LANSING, Mich. — Today, Sen. Curtis Hertel, Jr. (D-East Lansing) joined the family of fallen State Trooper Craig A. Scott and members of the Michigan State Troopers Association to dedicate a portion of U.S. 127 to the officer, who was fatally shot during a traffic stop.
“Today’s event is more than a sign unveiling; it’s a show of our gratitude for Trooper Scott and his loved ones for making the ultimate sacrifice for the safety of our community,” Sen. Hertel said. “Trooper Scott represented the values of excellence, integrity and courtesy that we’ve come to expect from his extended family in the State Police. This memorial also represents the loss, pain and hardship of his family who have gone through so much. This has not gone unnoticed by our community, and I’m honored to have played a small role in this memorial that honors a true community hero.”
Last year, Sen. Hertel passed legislation that was signed into law naming a portion of U.S. 127 — from exit 56 in Ingham County extending south to the Jackson County line — the “Trooper Craig A. Scott Memorial Highway.” The location is where Trooper Scott was fatally shot after pulling over a speeding vehicle. Amid the arrest of two suspects for lacking proper verification, the vehicle’s passenger fired at Scott multiple times, including a fatal shot that evaded his bulletproof vest which, at the time, did not include side panels. The vehicle was later discovered to have been stolen and both offenders are currently serving life sentences.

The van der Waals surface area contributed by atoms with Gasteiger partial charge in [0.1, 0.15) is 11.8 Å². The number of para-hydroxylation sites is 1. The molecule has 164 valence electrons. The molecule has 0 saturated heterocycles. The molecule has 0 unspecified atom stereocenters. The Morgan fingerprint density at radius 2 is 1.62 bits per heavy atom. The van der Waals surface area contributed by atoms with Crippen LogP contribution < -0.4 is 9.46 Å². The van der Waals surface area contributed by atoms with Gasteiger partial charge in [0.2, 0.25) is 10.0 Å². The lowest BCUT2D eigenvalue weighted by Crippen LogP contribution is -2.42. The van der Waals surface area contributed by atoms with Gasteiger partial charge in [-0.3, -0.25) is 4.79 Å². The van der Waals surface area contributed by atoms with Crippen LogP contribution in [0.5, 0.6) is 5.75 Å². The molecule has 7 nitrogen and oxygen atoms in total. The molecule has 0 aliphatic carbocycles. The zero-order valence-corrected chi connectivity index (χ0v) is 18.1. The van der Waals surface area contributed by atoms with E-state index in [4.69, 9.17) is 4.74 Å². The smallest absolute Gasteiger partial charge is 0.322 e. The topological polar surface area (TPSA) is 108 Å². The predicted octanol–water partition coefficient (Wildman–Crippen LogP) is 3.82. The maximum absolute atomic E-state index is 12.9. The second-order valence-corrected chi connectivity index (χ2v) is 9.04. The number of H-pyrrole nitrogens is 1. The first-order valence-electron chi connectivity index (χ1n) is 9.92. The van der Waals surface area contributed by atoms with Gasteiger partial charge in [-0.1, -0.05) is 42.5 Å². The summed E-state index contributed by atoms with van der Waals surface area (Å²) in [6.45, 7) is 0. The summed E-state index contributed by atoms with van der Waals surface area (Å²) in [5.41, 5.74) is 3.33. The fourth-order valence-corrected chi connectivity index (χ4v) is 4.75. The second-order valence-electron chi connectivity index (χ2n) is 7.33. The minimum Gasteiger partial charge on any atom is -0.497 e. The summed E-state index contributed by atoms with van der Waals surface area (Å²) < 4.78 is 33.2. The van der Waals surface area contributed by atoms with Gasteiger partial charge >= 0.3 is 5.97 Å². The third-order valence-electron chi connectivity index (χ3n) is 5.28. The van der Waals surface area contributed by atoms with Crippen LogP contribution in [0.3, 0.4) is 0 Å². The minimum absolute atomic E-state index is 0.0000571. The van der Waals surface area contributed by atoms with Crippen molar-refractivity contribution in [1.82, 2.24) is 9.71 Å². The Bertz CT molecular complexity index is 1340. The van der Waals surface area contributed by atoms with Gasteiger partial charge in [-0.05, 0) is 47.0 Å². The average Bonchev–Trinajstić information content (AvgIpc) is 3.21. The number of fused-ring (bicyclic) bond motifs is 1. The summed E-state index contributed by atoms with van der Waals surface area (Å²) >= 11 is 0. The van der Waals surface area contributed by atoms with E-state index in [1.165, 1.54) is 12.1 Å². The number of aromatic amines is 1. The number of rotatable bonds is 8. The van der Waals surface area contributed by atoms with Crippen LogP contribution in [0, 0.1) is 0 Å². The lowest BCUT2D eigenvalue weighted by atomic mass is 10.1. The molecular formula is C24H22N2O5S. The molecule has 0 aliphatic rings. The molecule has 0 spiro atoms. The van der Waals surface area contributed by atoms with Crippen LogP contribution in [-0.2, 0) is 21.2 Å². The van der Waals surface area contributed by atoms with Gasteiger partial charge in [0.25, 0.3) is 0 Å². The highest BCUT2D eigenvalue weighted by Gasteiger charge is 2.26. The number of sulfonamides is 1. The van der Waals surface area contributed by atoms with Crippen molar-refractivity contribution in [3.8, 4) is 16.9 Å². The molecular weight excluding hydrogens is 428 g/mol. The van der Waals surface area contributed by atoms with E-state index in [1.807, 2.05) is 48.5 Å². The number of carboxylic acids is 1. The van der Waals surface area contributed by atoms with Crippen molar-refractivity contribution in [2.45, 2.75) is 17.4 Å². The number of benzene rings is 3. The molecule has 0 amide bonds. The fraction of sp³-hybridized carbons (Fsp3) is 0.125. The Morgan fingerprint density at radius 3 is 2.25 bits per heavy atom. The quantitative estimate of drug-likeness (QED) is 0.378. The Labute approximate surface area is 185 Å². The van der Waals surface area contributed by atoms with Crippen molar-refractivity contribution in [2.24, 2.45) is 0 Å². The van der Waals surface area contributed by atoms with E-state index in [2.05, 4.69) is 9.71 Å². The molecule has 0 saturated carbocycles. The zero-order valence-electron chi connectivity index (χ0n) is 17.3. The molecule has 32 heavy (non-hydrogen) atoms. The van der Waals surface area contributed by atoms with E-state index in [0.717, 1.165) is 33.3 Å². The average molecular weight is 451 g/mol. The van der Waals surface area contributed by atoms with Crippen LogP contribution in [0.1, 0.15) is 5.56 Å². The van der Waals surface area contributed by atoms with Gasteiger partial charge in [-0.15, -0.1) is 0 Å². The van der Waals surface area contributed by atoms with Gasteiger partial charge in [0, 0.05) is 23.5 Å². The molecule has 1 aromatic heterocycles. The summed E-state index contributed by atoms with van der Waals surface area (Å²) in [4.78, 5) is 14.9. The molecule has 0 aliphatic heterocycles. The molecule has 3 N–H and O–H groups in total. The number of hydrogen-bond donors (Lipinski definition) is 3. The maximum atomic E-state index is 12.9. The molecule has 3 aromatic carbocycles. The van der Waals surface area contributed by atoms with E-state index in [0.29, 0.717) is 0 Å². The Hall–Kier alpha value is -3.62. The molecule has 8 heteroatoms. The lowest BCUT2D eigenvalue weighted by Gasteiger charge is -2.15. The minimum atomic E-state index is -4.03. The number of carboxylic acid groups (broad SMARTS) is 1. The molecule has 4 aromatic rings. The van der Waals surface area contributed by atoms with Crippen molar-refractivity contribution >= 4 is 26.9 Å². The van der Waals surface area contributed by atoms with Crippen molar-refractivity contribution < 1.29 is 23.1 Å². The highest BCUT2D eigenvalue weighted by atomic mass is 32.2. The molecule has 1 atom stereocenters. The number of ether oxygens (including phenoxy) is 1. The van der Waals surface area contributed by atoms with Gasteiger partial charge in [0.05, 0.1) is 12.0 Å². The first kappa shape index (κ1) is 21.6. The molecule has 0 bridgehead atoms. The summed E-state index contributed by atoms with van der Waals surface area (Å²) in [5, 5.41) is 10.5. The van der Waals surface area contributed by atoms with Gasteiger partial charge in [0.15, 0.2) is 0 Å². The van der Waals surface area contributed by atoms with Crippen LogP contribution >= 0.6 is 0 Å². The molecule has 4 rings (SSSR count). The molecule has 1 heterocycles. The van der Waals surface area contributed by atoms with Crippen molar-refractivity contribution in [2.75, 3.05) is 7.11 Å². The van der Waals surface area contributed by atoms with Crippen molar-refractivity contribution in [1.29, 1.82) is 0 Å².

“To see Craig's memorial highway sign will, although bittersweet, give me a sense of pride in knowing his passion for the Michigan State Police and his dedication to the profession,” said Lydia Amaya, Trooper Scott’s widow. “‘Never to be Forgotten’ is a motto that rings in ALL law enforcement and after 37 years, for Craig, still holds true.”
It is because of Trooper Scott’s death that Michigan State Police implemented changes to increase officer safety, including adding side panels to bulletproof vests.
Trooper Nate Johnson, president of the Michigan State Police Troopers Association, who also was present at the ceremony, added, “It is important to honor and recognize the incredible sacrifices made by troopers and other law enforcement officers.”
“We always promise we will never forget, and this sign is proof of that,” said Ingham County Sheriff Scott Wriggelsworth. “It may have been 37 years, but a promise is a promise. Ingham County and our Sheriff’s Office are forever grateful for those, like Trooper Scott, who made the ultimate sacrifice in the name of protecting and serving our community.”
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